Detailed staging for early cases

For patients with EGC, detailed T staging plays an important role in clinical decision-making. Therefore, we performed a multivariate logistic regression analysis to determine the factors affecting the accuracy of detailed T staging. As shown in Table 4, multivariate logistic regression analysis was performed in patients with pT1a, which can be divided into the uT1a and uT1b groups (Table 4 and Fig. 1). Compared patients with pT1a lesions diagnosed as uT1a, features of patients in the overestimated group (uT1b) were analyzed. Features such as differentiated histology, no ulcer, larger diameter or underwent surgery were of significant statistical difference and OR value > 1. In other words, patients who had differentiated histology, with no ulcer, with larger diameter tumors, or who underwent surgical treatment were more likely to be classified into the uT1b group, which means that EUS staging was overestimated.

Fig. 1
figure 1

Forest graph of factors affecting accuracy in patients with pathological stage T1a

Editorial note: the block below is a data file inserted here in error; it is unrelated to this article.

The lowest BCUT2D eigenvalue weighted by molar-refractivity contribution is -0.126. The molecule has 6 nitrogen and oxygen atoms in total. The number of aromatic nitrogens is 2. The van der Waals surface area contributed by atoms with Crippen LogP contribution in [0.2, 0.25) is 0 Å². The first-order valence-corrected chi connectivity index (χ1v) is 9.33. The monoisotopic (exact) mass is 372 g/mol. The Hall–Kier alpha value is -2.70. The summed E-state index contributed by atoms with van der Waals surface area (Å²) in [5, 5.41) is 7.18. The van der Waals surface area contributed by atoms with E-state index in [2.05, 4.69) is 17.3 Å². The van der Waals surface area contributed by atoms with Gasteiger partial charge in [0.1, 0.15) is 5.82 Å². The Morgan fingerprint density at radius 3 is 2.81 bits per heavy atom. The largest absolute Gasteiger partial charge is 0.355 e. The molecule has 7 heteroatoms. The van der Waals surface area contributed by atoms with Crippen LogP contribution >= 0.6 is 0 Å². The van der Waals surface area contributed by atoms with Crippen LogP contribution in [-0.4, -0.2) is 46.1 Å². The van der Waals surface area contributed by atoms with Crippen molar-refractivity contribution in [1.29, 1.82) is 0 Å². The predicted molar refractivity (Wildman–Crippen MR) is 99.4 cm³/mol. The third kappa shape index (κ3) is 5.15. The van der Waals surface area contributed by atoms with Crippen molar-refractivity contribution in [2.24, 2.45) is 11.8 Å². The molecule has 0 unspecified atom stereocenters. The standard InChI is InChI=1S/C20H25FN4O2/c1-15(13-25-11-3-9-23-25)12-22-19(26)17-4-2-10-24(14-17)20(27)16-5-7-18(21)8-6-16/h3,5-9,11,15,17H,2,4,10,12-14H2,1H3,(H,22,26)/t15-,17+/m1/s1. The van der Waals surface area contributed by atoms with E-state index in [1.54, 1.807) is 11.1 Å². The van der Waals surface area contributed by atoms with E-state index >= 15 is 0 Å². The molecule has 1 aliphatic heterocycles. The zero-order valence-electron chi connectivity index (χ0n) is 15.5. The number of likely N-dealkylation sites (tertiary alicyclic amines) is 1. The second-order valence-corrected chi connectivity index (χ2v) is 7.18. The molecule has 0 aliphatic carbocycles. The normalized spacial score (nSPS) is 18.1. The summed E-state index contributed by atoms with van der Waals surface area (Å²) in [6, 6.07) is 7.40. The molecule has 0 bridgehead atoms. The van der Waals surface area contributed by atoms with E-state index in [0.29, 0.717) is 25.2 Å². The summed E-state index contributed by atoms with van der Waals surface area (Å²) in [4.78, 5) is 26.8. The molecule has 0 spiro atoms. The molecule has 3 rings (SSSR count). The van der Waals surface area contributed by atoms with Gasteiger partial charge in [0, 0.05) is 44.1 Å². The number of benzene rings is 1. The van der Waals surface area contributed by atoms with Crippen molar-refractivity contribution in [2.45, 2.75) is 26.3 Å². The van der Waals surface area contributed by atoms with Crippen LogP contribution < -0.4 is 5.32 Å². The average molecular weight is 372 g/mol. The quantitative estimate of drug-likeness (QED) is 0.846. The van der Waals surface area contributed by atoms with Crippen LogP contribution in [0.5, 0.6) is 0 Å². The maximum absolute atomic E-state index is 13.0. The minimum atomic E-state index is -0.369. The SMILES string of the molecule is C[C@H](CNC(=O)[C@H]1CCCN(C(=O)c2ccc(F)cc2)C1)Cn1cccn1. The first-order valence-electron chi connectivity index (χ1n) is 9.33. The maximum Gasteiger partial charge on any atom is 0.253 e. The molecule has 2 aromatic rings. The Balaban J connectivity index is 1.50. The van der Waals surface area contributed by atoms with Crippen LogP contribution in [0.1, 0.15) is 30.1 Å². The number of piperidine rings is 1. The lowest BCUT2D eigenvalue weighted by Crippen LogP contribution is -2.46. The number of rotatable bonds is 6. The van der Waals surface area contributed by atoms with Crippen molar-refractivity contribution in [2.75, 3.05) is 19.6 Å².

Subsequently, we found that underestimation was more likely to be observed in patients with upper or middle GC than in those with lower GC. Therefore, it may be of great significance for patients with upper or middle GC and uT1a to have further concerns, thereby avoiding incomplete ESD(Endoscopic submucosal dissection) (Table 5 and Fig. 2). Next, multivariate logistic regression analysis was performed in patients with uT1b, which can be divided into the pT1a and pT1b groups. The results indicated that overestimation was more likely to be observed in patients with lower GC without ulcers (Table 6 and Fig. 3).

Fig. 2
figure 2

Forest graph of factors affecting accuracy in patients with ultrasonic stage T1a

Fig. 3
figure 3

Forest graph of factors affecting accuracy in patients with ultrasonic stage T1b